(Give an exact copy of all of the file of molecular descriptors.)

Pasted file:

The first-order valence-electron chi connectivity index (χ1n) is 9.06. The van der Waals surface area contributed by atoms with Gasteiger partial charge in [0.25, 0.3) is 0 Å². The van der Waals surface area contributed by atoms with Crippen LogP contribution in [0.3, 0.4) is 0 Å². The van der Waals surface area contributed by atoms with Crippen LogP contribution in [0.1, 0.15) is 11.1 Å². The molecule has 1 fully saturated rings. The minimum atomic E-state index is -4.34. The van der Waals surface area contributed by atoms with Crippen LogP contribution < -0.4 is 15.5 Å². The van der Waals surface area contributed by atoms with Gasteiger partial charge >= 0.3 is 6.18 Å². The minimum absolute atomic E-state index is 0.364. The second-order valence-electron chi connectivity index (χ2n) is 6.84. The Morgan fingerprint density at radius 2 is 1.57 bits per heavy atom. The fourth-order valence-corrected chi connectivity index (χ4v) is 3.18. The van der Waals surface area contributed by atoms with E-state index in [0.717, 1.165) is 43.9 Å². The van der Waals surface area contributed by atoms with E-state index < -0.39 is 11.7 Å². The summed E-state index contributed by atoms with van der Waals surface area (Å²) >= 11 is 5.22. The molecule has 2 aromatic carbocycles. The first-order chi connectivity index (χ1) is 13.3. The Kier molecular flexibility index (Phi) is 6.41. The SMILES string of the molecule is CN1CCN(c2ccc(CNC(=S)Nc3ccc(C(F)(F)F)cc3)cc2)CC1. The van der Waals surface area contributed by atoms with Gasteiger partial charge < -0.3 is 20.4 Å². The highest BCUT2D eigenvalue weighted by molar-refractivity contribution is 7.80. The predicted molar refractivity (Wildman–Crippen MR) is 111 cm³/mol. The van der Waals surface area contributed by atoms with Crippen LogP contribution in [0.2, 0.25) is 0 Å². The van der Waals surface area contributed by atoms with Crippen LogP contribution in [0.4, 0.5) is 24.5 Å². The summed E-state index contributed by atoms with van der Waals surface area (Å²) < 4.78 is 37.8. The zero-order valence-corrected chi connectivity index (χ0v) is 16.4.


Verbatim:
The first-order valence-electron chi connectivity index (χ1n) is 9.06. The van der Waals surface area contributed by atoms with Gasteiger partial charge in [0.25, 0.3) is 0 Å². The van der Waals surface area contributed by atoms with Crippen LogP contribution in [0.3, 0.4) is 0 Å². The van der Waals surface area contributed by atoms with Crippen LogP contribution in [0.1, 0.15) is 11.1 Å². The molecule has 1 fully saturated rings. The minimum atomic E-state index is -4.34. The van der Waals surface area contributed by atoms with Crippen LogP contribution < -0.4 is 15.5 Å². The van der Waals surface area contributed by atoms with Gasteiger partial charge >= 0.3 is 6.18 Å². The minimum absolute atomic E-state index is 0.364. The second-order valence-electron chi connectivity index (χ2n) is 6.84. The Morgan fingerprint density at radius 2 is 1.57 bits per heavy atom. The fourth-order valence-corrected chi connectivity index (χ4v) is 3.18. The van der Waals surface area contributed by atoms with E-state index in [0.717, 1.165) is 43.9 Å². The van der Waals surface area contributed by atoms with E-state index < -0.39 is 11.7 Å². The summed E-state index contributed by atoms with van der Waals surface area (Å²) >= 11 is 5.22. The molecule has 2 aromatic carbocycles. The first-order chi connectivity index (χ1) is 13.3. The Kier molecular flexibility index (Phi) is 6.41. The SMILES string of the molecule is CN1CCN(c2ccc(CNC(=S)Nc3ccc(C(F)(F)F)cc3)cc2)CC1. The van der Waals surface area contributed by atoms with Gasteiger partial charge < -0.3 is 20.4 Å². The highest BCUT2D eigenvalue weighted by molar-refractivity contribution is 7.80. The predicted molar refractivity (Wildman–Crippen MR) is 111 cm³/mol. The van der Waals surface area contributed by atoms with Crippen LogP contribution in [0.2, 0.25) is 0 Å². The van der Waals surface area contributed by atoms with Crippen LogP contribution in [0.4, 0.5) is 24.5 Å². The summed E-state index contributed by atoms with van der Waals surface area (Å²) < 4.78 is 37.8. The zero-order valence-corrected chi connectivity index (χ0v) is 16.4.